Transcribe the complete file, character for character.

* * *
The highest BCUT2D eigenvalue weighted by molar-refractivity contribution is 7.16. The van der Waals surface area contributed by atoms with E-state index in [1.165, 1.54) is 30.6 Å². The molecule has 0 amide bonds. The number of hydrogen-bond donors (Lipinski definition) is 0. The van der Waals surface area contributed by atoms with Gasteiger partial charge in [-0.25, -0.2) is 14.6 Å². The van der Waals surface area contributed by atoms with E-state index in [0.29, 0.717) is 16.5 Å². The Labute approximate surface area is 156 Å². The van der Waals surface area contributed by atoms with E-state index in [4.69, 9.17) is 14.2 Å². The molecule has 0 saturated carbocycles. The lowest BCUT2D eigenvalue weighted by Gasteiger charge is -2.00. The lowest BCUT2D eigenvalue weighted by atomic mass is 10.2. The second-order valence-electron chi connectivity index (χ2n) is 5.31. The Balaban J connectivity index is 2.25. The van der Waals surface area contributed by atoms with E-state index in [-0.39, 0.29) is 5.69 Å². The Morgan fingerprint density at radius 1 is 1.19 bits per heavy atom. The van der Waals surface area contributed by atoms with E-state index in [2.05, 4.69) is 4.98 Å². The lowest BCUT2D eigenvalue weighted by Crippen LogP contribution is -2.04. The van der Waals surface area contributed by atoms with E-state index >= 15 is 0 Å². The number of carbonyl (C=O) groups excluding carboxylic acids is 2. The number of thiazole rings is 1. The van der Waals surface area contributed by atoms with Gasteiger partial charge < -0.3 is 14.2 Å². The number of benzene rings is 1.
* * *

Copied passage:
The highest BCUT2D eigenvalue weighted by molar-refractivity contribution is 7.16. The van der Waals surface area contributed by atoms with E-state index in [1.165, 1.54) is 30.6 Å². The molecule has 0 amide bonds. The number of hydrogen-bond donors (Lipinski definition) is 0. The van der Waals surface area contributed by atoms with Gasteiger partial charge in [-0.25, -0.2) is 14.6 Å². The van der Waals surface area contributed by atoms with E-state index in [0.29, 0.717) is 16.5 Å². The Labute approximate surface area is 156 Å². The van der Waals surface area contributed by atoms with E-state index in [4.69, 9.17) is 14.2 Å². The molecule has 0 saturated carbocycles. The lowest BCUT2D eigenvalue weighted by Gasteiger charge is -2.00. The lowest BCUT2D eigenvalue weighted by atomic mass is 10.2. The second-order valence-electron chi connectivity index (χ2n) is 5.31. The Balaban J connectivity index is 2.25. The van der Waals surface area contributed by atoms with E-state index in [-0.39, 0.29) is 5.69 Å². The Morgan fingerprint density at radius 1 is 1.19 bits per heavy atom. The van der Waals surface area contributed by atoms with E-state index in [2.05, 4.69) is 4.98 Å². The lowest BCUT2D eigenvalue weighted by Crippen LogP contribution is -2.04. The van der Waals surface area contributed by atoms with E-state index >= 15 is 0 Å². The number of carbonyl (C=O) groups excluding carboxylic acids is 2. The number of thiazole rings is 1. The van der Waals surface area contributed by atoms with Gasteiger partial charge < -0.3 is 14.2 Å². The number of benzene rings is 1.